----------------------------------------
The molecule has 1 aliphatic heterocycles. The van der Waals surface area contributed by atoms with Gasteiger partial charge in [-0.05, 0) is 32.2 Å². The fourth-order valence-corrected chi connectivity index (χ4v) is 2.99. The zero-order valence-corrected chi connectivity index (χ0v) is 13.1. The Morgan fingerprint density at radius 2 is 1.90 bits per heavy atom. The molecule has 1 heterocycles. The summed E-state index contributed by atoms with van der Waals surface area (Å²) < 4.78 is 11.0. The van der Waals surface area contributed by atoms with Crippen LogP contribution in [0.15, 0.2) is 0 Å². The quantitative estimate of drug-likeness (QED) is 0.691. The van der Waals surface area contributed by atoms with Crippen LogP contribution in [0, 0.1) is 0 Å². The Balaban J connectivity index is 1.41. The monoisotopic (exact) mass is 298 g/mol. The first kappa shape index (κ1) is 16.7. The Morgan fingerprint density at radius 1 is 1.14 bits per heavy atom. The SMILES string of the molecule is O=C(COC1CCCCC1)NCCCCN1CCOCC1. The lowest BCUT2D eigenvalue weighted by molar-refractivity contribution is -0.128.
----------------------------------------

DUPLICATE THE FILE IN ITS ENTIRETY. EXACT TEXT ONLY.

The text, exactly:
The molecule has 1 aliphatic heterocycles. The van der Waals surface area contributed by atoms with Gasteiger partial charge in [-0.05, 0) is 32.2 Å². The fourth-order valence-corrected chi connectivity index (χ4v) is 2.99. The zero-order valence-corrected chi connectivity index (χ0v) is 13.1. The Morgan fingerprint density at radius 2 is 1.90 bits per heavy atom. The molecule has 1 heterocycles. The summed E-state index contributed by atoms with van der Waals surface area (Å²) < 4.78 is 11.0. The van der Waals surface area contributed by atoms with Crippen LogP contribution in [0.15, 0.2) is 0 Å². The quantitative estimate of drug-likeness (QED) is 0.691. The van der Waals surface area contributed by atoms with Crippen LogP contribution in [0, 0.1) is 0 Å². The Balaban J connectivity index is 1.41. The monoisotopic (exact) mass is 298 g/mol. The first kappa shape index (κ1) is 16.7. The Morgan fingerprint density at radius 1 is 1.14 bits per heavy atom. The SMILES string of the molecule is O=C(COC1CCCCC1)NCCCCN1CCOCC1. The lowest BCUT2D eigenvalue weighted by molar-refractivity contribution is -0.128.